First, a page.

While the Marine Scotland survey looked specifically at surface waters, there is also evidence that microplastics are present in large numbers throughout Scotland’s seas.
According to researchers, microplastics are becoming “ubiquitous” in environments across the globe. They have been found in oceans, lakes, waterways, soil, air, food, and even the human bloodstream.
In March 2022, it was shown for the first time that microplastics from European rivers had made their way to the Arctic, with potentially damaging implications for the polar ecosystem.
The exact impacts of the widespread distribution of microplastic pollution is not currently known. But numerous studies have shown that microplastics have a significant impact on marine environments that they come into contact with.
When they are absorbed by animals through the food they eat, they can cause potentially fatal health problems. Other dangerous pollutants in water also gather on the surface of microplastics meaning that they can be passed up the food chain.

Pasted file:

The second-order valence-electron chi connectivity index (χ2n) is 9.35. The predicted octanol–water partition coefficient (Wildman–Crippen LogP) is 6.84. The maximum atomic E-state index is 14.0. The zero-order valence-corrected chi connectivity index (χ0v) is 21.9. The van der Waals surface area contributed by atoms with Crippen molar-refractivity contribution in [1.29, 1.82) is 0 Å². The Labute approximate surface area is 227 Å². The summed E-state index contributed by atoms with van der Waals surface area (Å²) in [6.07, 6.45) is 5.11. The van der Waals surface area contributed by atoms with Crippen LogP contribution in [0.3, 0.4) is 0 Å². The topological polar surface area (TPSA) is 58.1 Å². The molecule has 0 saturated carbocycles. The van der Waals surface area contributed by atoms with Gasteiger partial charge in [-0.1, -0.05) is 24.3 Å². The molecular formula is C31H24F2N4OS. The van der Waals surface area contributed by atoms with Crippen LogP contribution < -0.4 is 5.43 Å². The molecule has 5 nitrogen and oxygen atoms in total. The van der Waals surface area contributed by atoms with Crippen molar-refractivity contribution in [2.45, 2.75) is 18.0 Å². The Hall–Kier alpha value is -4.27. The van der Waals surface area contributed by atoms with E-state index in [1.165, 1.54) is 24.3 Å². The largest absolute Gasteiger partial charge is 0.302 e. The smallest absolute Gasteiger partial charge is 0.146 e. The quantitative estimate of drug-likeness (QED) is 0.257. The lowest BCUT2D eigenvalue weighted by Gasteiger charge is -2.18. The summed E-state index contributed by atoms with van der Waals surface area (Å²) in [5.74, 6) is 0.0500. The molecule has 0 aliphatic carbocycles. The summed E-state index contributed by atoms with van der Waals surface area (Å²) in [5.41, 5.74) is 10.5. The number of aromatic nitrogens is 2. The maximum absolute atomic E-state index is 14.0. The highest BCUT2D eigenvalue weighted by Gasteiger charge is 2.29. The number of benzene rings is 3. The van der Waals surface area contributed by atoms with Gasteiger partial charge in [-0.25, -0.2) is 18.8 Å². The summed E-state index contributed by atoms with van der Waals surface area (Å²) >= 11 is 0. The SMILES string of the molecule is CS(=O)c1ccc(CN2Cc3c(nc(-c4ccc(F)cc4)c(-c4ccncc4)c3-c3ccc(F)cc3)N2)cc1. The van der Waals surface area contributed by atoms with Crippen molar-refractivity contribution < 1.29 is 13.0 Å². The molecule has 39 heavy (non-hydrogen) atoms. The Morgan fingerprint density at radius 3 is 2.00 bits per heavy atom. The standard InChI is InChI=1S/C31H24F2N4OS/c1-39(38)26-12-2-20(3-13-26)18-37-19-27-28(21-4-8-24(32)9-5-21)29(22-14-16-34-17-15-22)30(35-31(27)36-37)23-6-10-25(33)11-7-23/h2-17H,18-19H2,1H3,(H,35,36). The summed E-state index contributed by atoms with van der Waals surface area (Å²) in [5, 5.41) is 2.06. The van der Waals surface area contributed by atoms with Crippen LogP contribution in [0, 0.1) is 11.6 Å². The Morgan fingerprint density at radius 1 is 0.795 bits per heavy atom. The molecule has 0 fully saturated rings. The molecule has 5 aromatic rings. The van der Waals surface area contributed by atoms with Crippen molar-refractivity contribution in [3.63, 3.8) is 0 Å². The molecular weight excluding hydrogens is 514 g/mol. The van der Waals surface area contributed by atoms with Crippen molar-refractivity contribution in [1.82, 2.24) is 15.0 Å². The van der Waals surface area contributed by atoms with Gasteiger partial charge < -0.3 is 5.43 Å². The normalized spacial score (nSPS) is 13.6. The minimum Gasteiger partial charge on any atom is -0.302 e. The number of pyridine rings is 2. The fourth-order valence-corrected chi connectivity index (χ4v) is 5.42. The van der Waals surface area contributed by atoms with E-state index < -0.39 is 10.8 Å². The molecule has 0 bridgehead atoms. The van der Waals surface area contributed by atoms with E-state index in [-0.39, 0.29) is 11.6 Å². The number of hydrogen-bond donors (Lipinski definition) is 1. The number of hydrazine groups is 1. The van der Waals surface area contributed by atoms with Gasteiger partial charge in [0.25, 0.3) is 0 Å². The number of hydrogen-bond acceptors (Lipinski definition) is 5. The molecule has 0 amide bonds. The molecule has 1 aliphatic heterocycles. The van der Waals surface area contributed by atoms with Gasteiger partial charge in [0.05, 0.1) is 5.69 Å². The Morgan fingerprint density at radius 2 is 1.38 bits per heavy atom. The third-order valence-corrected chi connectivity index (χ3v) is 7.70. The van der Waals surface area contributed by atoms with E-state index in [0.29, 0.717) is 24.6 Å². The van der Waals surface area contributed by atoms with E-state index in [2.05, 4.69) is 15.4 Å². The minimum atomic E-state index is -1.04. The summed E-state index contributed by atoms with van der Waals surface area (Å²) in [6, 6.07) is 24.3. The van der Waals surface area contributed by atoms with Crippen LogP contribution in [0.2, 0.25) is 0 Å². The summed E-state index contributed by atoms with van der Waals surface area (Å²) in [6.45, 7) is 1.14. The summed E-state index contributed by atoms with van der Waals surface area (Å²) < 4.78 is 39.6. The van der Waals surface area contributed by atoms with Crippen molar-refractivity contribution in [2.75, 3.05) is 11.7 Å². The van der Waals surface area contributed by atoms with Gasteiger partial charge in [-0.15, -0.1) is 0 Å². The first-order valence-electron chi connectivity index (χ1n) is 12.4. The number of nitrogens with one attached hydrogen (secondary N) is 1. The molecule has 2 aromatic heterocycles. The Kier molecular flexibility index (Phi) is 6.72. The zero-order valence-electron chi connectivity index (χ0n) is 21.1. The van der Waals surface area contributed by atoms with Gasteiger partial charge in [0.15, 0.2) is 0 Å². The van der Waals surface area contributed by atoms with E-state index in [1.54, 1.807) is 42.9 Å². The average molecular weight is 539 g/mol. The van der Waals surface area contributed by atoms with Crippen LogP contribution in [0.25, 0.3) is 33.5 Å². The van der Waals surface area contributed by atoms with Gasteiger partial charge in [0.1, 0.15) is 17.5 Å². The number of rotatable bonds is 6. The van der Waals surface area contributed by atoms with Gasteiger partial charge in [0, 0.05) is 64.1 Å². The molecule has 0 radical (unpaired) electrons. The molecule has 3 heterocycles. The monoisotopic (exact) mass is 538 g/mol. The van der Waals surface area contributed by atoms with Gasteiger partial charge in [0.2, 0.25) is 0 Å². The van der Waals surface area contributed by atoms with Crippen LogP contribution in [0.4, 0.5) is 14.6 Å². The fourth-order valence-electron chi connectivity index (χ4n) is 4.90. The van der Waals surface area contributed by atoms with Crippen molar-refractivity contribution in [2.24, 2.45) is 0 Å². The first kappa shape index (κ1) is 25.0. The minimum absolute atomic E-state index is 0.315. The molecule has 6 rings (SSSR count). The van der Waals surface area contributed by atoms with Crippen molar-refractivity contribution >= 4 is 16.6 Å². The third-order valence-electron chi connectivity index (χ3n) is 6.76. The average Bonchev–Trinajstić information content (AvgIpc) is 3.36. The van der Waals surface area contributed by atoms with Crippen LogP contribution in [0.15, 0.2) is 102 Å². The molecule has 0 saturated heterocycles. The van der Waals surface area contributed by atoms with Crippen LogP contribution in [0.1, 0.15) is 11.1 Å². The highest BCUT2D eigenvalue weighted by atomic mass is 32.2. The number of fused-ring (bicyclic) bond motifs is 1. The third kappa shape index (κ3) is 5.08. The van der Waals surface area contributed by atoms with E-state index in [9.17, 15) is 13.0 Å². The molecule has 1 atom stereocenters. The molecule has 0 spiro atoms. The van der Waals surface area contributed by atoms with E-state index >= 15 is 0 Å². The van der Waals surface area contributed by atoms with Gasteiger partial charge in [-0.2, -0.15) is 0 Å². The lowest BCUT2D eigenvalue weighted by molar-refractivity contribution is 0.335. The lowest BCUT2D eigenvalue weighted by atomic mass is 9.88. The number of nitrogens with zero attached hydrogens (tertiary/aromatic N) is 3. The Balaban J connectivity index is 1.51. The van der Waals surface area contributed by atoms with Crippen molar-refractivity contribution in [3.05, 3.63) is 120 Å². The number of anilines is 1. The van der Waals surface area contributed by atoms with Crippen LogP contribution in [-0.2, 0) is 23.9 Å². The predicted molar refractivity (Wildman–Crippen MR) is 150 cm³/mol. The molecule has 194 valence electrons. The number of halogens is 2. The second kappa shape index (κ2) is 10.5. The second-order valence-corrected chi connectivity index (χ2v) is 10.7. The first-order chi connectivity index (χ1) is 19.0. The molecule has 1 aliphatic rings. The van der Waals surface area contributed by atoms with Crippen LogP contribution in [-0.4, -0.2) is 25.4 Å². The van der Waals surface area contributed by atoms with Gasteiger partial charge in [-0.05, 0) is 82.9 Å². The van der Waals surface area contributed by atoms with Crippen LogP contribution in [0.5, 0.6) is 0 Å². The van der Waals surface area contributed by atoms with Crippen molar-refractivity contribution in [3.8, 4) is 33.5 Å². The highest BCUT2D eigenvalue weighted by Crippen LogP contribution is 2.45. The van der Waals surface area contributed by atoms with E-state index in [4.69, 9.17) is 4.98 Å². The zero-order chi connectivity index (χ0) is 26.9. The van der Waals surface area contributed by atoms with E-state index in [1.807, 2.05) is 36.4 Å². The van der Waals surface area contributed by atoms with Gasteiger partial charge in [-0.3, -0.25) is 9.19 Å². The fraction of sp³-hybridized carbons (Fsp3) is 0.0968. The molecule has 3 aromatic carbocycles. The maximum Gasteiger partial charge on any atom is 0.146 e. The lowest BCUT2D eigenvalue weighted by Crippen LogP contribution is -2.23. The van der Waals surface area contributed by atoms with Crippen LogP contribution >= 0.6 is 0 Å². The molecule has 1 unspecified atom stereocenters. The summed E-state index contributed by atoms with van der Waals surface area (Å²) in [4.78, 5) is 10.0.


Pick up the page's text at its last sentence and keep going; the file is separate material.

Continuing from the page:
Some research has suggested that humans could be consuming more than 100,000 microplastic particles each year and there are concerns that some of the chemicals in the plastics could be harmful to our health.
Microplastics could also play a role in exacerbating the climate crisis by preventing the growth and reproduction of organisms like plankton.
Plankton and other microorganisms produce a huge amount of oxygen, and also absorb carbon dioxide, which stops it from entering the atmosphere and causing global warming.
Dr David Santillo, a marine biologist at Greenpeace International, told The Ferret that the Scottish figures are further evidence that “microplastics are contaminating everything, everywhere”.